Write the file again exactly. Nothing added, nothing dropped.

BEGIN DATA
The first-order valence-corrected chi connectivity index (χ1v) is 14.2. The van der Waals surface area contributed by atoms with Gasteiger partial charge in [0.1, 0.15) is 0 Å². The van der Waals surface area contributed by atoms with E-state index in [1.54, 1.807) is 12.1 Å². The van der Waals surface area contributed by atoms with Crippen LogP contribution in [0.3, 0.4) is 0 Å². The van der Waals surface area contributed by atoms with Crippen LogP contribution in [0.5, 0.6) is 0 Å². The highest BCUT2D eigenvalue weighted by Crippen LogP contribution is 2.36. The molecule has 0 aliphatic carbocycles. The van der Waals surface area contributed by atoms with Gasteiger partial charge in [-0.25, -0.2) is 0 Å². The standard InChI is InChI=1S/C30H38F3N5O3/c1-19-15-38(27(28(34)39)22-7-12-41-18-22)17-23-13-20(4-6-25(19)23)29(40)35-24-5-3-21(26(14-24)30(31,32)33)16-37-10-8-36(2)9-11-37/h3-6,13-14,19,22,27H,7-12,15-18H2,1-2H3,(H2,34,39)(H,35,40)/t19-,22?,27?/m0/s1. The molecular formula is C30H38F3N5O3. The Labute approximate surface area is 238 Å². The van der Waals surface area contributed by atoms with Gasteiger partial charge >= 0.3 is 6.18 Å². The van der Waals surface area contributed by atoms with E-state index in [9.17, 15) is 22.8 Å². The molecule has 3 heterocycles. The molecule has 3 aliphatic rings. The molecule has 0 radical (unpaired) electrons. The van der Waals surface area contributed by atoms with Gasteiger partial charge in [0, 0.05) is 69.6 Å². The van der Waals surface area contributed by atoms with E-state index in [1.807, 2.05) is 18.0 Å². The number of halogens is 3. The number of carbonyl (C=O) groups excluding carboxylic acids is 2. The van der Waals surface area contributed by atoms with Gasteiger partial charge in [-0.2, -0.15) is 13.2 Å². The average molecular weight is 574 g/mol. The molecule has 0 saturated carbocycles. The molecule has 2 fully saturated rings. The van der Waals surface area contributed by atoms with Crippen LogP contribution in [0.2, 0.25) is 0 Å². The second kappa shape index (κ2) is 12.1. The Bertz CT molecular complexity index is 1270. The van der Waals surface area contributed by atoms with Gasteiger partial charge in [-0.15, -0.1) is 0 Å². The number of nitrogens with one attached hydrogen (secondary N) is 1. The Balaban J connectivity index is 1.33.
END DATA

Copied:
The first-order valence-corrected chi connectivity index (χ1v) is 14.2. The van der Waals surface area contributed by atoms with Gasteiger partial charge in [0.1, 0.15) is 0 Å². The van der Waals surface area contributed by atoms with E-state index in [1.54, 1.807) is 12.1 Å². The van der Waals surface area contributed by atoms with Crippen LogP contribution in [0.3, 0.4) is 0 Å². The van der Waals surface area contributed by atoms with Crippen LogP contribution in [0.5, 0.6) is 0 Å². The highest BCUT2D eigenvalue weighted by Crippen LogP contribution is 2.36. The molecule has 0 aliphatic carbocycles. The van der Waals surface area contributed by atoms with Gasteiger partial charge in [-0.25, -0.2) is 0 Å². The standard InChI is InChI=1S/C30H38F3N5O3/c1-19-15-38(27(28(34)39)22-7-12-41-18-22)17-23-13-20(4-6-25(19)23)29(40)35-24-5-3-21(26(14-24)30(31,32)33)16-37-10-8-36(2)9-11-37/h3-6,13-14,19,22,27H,7-12,15-18H2,1-2H3,(H2,34,39)(H,35,40)/t19-,22?,27?/m0/s1. The molecular formula is C30H38F3N5O3. The Labute approximate surface area is 238 Å². The van der Waals surface area contributed by atoms with Gasteiger partial charge >= 0.3 is 6.18 Å². The van der Waals surface area contributed by atoms with E-state index in [9.17, 15) is 22.8 Å². The molecule has 3 heterocycles. The molecule has 3 aliphatic rings. The molecule has 0 radical (unpaired) electrons. The van der Waals surface area contributed by atoms with Gasteiger partial charge in [0, 0.05) is 69.6 Å². The van der Waals surface area contributed by atoms with E-state index in [1.807, 2.05) is 18.0 Å². The number of halogens is 3. The number of carbonyl (C=O) groups excluding carboxylic acids is 2. The van der Waals surface area contributed by atoms with Gasteiger partial charge in [-0.2, -0.15) is 13.2 Å². The average molecular weight is 574 g/mol. The molecule has 0 saturated carbocycles. The molecule has 2 fully saturated rings. The van der Waals surface area contributed by atoms with Crippen LogP contribution in [0.2, 0.25) is 0 Å². The second kappa shape index (κ2) is 12.1. The Bertz CT molecular complexity index is 1270. The van der Waals surface area contributed by atoms with Gasteiger partial charge in [-0.15, -0.1) is 0 Å². The number of nitrogens with one attached hydrogen (secondary N) is 1. The Balaban J connectivity index is 1.33.